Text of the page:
public Texture2D GrassTexture
    {
    get;
    set;
    }

    public void Initialize()
    {
    WorldSize = new Vector2[19, 25];

    for (int row = 0; row < 19; row++)
    {
    y = row * 32;

    for (int col = 0; col < 25; col++)
    {
    WorldSize.SetValue(new Vector2(col * 32, y), row, col);
    Console.WriteLine(WorldSize.GetValue(row, col));
    }
    }
    }

    public void LoadContent(ContentManager Content)
    {
    GrassTexture = Content.Load<Texture2D>("World/Tiles/Grass");
    }

    public void Create()
    {
    for (int row = 0; row < 19; row++)
    {
    for (int col = 0; col < 25; col++)
    {
    world.SetValue("0", row, col);
    }

    Console.WriteLine();
    }

    CreateWorld(@"C:\Games\MyGame\Worlds\GrassWorld.txt", world);
    }

    public void Load(SpriteBatch spriteBatch)
    {
    string path = @"C:\Games\MyGame\Worlds\GrassWorld.txt";

    for (int i = 0; i < LoadWorld(path).Length; i++)
    {
    if(LoadWorld(path) == '0')
    {
    Draw(spriteBatch);
    }
    }
    }

    public void Draw(SpriteBatch spriteBatch)
    {
    for (int row = 0; row < 19; row++)
    {
    for (int col = 0; col < 25; col++)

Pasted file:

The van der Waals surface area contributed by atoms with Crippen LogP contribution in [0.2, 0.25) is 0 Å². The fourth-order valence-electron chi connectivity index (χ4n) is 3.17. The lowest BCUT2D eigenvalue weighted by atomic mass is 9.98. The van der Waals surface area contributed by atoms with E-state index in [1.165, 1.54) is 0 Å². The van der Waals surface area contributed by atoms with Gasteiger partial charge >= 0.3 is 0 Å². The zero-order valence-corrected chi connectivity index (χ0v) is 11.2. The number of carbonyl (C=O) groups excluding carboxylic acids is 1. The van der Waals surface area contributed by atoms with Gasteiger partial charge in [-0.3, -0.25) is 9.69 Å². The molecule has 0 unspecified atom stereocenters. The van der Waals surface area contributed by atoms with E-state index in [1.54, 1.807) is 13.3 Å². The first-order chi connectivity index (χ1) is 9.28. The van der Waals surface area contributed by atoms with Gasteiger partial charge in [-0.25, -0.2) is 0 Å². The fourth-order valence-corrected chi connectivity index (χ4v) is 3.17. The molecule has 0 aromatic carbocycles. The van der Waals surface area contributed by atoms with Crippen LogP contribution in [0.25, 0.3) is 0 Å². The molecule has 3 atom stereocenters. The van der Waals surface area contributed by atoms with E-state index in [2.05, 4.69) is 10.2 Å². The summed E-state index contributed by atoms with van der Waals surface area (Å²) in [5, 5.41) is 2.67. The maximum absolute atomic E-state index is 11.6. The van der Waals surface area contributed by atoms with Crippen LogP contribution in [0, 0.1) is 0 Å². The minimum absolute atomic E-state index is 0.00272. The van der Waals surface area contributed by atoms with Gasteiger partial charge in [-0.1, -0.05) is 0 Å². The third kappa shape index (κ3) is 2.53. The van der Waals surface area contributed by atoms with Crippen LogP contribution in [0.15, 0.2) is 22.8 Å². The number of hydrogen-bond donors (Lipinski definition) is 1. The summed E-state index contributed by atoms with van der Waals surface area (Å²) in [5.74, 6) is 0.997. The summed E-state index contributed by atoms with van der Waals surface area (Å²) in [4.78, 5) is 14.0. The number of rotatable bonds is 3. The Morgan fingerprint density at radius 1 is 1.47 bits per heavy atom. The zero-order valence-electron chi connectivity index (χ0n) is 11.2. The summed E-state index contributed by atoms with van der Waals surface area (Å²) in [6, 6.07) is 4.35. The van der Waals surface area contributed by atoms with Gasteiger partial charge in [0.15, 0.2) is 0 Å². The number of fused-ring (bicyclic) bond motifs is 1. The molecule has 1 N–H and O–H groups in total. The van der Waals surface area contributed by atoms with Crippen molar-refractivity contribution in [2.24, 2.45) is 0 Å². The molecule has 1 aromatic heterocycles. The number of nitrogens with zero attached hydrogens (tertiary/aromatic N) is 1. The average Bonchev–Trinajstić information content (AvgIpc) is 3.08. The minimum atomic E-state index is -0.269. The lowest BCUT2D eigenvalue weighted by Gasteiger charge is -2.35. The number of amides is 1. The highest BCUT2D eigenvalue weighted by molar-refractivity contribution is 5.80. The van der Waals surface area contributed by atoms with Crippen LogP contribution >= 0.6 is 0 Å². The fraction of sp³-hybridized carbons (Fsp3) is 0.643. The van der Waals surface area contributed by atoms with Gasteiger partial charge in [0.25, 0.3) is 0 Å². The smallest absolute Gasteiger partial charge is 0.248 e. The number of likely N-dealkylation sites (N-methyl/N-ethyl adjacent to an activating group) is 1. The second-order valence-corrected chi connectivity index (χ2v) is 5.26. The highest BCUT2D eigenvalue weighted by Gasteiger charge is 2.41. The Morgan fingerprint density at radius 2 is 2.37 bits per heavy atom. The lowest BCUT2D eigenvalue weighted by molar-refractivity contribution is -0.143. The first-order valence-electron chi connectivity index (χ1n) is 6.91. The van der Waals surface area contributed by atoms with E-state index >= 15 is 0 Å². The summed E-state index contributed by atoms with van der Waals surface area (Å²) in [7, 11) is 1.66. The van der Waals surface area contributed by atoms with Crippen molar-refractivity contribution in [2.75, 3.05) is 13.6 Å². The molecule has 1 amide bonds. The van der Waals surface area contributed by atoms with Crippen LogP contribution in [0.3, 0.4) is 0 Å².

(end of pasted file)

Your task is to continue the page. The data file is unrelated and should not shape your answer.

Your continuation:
{
    spriteBatch.Begin();
    spriteBatch.Draw(GrassTexture, WorldSize[row, col], Color.White);
    spriteBatch.End();
    }
    }
    }
    }
    }
    [/source]
    [/spoiler]

    Game1.cs
    [spoiler]
    [source lang="csharp"]
    using System;
    using System.Collections.Generic;
    using System.Linq;
    using Microsoft.Xna.Framework;
    using Microsoft.Xna.Framework.Audio;
    using Microsoft.Xna.Framework.Content;
    using Microsoft.Xna.Framework.GamerServices;
    using Microsoft.Xna.Framework.Graphics;
    using Microsoft.Xna.Framework.Input;
    using Microsoft.Xna.Framework.Media;

    namespace MyGame
    {
    public class Game1 : Microsoft.Xna.Framework.Game
    {
    public static GraphicsDeviceManager graphics;
    SpriteBatch spriteBatch;

    Grass grass = new Grass();

    public Game1()
    {
    graphics = new GraphicsDeviceManager(this);
    Content.RootDirectory = "Content";
    }

    protected override void Initialize()
    {
    this.Window.Title = "My Game";

    graphics.PreferredBackBufferWidth = 800;
    graphics.PreferredBackBufferHeight = 600;
    graphics.ApplyChanges();

    Player.Initialize();

    grass.Initialize();

    base.Initialize();
    }

    protected override void LoadContent()
    {
    spriteBatch = new SpriteBatch(GraphicsDevice);

    Player.LoadContent(Content);
    Crosshair.LoadContent(Content);
    grass.LoadContent(Content);
    grass.Load(spriteBatch);
    }

    protected override void UnloadContent()
    {
    }

    protected override void Update(GameTime gameTime)
    {
    InputHandler.Update();
    Crosshair.Update();
    Player.Update();

    base.Update(gameTime);
    }

    protected override void Draw(GameTime gameTime)
    {
    GraphicsDevice.Clear(Color.CornflowerBlue);

    spriteBatch.Begin();

    Player.Draw(spriteBatch);
    Crosshair.Draw(spriteBatch);

    spriteBatch.End();

    base.Draw(gameTime);
    }